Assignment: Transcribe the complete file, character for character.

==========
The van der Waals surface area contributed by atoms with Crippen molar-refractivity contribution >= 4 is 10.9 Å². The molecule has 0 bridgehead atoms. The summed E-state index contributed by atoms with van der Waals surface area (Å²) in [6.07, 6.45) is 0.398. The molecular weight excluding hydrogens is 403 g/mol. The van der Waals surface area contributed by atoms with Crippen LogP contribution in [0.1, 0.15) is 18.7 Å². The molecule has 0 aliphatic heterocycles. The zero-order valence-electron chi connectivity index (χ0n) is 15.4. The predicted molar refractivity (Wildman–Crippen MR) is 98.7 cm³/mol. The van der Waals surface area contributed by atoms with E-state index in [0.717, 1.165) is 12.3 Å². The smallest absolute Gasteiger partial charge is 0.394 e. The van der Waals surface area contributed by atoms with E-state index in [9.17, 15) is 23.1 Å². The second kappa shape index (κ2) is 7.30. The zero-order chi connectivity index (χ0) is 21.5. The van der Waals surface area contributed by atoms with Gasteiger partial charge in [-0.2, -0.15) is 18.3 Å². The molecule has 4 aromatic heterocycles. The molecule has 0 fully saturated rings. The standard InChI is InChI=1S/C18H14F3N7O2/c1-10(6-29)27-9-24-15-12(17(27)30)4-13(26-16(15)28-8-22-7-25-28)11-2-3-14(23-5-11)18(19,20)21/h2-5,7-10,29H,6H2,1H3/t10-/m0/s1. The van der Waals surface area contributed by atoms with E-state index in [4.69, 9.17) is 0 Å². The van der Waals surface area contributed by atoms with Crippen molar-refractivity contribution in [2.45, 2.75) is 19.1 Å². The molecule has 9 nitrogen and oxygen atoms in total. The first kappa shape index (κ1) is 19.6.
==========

The van der Waals surface area contributed by atoms with Crippen molar-refractivity contribution >= 4 is 10.9 Å². The molecule has 0 bridgehead atoms. The summed E-state index contributed by atoms with van der Waals surface area (Å²) in [6.07, 6.45) is 0.398. The molecular weight excluding hydrogens is 403 g/mol. The van der Waals surface area contributed by atoms with Crippen LogP contribution in [0.1, 0.15) is 18.7 Å². The molecule has 0 aliphatic heterocycles. The zero-order valence-electron chi connectivity index (χ0n) is 15.4. The predicted molar refractivity (Wildman–Crippen MR) is 98.7 cm³/mol. The van der Waals surface area contributed by atoms with E-state index in [0.717, 1.165) is 12.3 Å². The smallest absolute Gasteiger partial charge is 0.394 e. The van der Waals surface area contributed by atoms with E-state index in [9.17, 15) is 23.1 Å². The second kappa shape index (κ2) is 7.30. The zero-order chi connectivity index (χ0) is 21.5. The van der Waals surface area contributed by atoms with Gasteiger partial charge in [-0.2, -0.15) is 18.3 Å². The molecule has 4 aromatic heterocycles. The molecule has 0 fully saturated rings. The standard InChI is InChI=1S/C18H14F3N7O2/c1-10(6-29)27-9-24-15-12(17(27)30)4-13(26-16(15)28-8-22-7-25-28)11-2-3-14(23-5-11)18(19,20)21/h2-5,7-10,29H,6H2,1H3/t10-/m0/s1. The van der Waals surface area contributed by atoms with E-state index in [4.69, 9.17) is 0 Å². The van der Waals surface area contributed by atoms with Crippen molar-refractivity contribution in [2.45, 2.75) is 19.1 Å². The molecule has 9 nitrogen and oxygen atoms in total. The first kappa shape index (κ1) is 19.6.